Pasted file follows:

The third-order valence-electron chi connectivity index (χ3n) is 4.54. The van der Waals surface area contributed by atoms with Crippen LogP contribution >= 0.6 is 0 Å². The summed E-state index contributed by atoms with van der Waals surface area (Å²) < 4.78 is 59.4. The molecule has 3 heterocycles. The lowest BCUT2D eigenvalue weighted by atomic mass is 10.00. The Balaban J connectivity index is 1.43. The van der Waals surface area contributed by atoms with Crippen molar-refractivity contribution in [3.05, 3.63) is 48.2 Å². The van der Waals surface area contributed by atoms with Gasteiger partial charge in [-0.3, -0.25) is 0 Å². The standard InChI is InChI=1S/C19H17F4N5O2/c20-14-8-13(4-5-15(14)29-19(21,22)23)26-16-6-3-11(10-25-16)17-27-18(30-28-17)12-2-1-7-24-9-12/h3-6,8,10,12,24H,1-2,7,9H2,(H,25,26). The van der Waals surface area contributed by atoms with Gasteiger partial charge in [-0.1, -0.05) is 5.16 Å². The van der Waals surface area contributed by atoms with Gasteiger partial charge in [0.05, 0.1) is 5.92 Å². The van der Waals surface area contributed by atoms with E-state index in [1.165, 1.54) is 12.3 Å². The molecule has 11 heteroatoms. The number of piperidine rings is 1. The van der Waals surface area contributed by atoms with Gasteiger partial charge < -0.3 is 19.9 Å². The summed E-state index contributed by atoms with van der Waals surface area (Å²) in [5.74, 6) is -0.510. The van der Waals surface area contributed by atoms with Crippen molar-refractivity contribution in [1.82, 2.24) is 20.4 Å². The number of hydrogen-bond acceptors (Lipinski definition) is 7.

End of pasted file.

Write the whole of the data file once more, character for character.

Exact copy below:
The third-order valence-electron chi connectivity index (χ3n) is 4.54. The van der Waals surface area contributed by atoms with Crippen LogP contribution >= 0.6 is 0 Å². The summed E-state index contributed by atoms with van der Waals surface area (Å²) < 4.78 is 59.4. The molecule has 3 heterocycles. The lowest BCUT2D eigenvalue weighted by atomic mass is 10.00. The Balaban J connectivity index is 1.43. The van der Waals surface area contributed by atoms with Crippen molar-refractivity contribution in [3.05, 3.63) is 48.2 Å². The van der Waals surface area contributed by atoms with Gasteiger partial charge in [-0.3, -0.25) is 0 Å². The standard InChI is InChI=1S/C19H17F4N5O2/c20-14-8-13(4-5-15(14)29-19(21,22)23)26-16-6-3-11(10-25-16)17-27-18(30-28-17)12-2-1-7-24-9-12/h3-6,8,10,12,24H,1-2,7,9H2,(H,25,26). The van der Waals surface area contributed by atoms with Gasteiger partial charge in [-0.1, -0.05) is 5.16 Å². The van der Waals surface area contributed by atoms with Gasteiger partial charge in [0.05, 0.1) is 5.92 Å². The van der Waals surface area contributed by atoms with E-state index in [1.165, 1.54) is 12.3 Å². The molecule has 11 heteroatoms. The number of piperidine rings is 1. The van der Waals surface area contributed by atoms with Gasteiger partial charge < -0.3 is 19.9 Å². The summed E-state index contributed by atoms with van der Waals surface area (Å²) in [5.74, 6) is -0.510. The van der Waals surface area contributed by atoms with Crippen molar-refractivity contribution in [1.82, 2.24) is 20.4 Å². The number of hydrogen-bond acceptors (Lipinski definition) is 7.